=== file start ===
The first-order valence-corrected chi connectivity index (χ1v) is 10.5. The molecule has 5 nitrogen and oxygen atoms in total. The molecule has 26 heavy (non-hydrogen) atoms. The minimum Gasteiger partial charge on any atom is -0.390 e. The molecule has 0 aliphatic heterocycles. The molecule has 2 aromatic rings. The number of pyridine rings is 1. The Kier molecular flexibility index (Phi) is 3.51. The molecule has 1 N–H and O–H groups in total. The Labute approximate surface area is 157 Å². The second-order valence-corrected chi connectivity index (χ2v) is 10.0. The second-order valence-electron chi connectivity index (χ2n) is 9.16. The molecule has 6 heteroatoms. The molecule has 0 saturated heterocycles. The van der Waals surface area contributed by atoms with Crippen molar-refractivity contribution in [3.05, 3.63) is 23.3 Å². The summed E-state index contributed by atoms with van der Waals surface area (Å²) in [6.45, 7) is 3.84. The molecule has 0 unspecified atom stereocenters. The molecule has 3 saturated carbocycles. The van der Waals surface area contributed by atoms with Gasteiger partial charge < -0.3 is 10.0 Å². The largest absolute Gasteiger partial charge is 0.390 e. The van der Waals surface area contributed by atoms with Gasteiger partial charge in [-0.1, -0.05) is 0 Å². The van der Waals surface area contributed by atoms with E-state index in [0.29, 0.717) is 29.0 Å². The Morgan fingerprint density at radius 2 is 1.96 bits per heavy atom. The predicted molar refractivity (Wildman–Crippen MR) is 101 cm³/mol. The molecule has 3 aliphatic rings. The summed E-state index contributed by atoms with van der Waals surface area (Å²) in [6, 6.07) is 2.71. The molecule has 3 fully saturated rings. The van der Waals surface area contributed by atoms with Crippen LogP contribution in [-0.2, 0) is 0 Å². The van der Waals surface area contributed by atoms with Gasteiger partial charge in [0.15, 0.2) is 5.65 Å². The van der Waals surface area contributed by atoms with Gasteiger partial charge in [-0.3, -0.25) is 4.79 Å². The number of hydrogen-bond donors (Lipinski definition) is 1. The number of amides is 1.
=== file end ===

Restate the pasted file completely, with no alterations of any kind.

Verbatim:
The first-order valence-corrected chi connectivity index (χ1v) is 10.5. The molecule has 5 nitrogen and oxygen atoms in total. The molecule has 26 heavy (non-hydrogen) atoms. The minimum Gasteiger partial charge on any atom is -0.390 e. The molecule has 0 aliphatic heterocycles. The molecule has 2 aromatic rings. The number of pyridine rings is 1. The Kier molecular flexibility index (Phi) is 3.51. The molecule has 1 N–H and O–H groups in total. The Labute approximate surface area is 157 Å². The second-order valence-corrected chi connectivity index (χ2v) is 10.0. The second-order valence-electron chi connectivity index (χ2n) is 9.16. The molecule has 6 heteroatoms. The molecule has 0 saturated heterocycles. The van der Waals surface area contributed by atoms with Crippen molar-refractivity contribution in [3.05, 3.63) is 23.3 Å². The summed E-state index contributed by atoms with van der Waals surface area (Å²) in [6.45, 7) is 3.84. The molecule has 0 unspecified atom stereocenters. The molecule has 3 saturated carbocycles. The van der Waals surface area contributed by atoms with Gasteiger partial charge < -0.3 is 10.0 Å². The largest absolute Gasteiger partial charge is 0.390 e. The van der Waals surface area contributed by atoms with Gasteiger partial charge in [-0.1, -0.05) is 0 Å². The van der Waals surface area contributed by atoms with E-state index in [0.29, 0.717) is 29.0 Å². The Morgan fingerprint density at radius 2 is 1.96 bits per heavy atom. The predicted molar refractivity (Wildman–Crippen MR) is 101 cm³/mol. The molecule has 3 aliphatic rings. The summed E-state index contributed by atoms with van der Waals surface area (Å²) in [6, 6.07) is 2.71. The molecule has 3 fully saturated rings. The van der Waals surface area contributed by atoms with Crippen LogP contribution in [-0.2, 0) is 0 Å². The van der Waals surface area contributed by atoms with Gasteiger partial charge in [0.15, 0.2) is 5.65 Å². The van der Waals surface area contributed by atoms with Gasteiger partial charge in [-0.3, -0.25) is 4.79 Å². The number of hydrogen-bond donors (Lipinski definition) is 1. The number of amides is 1.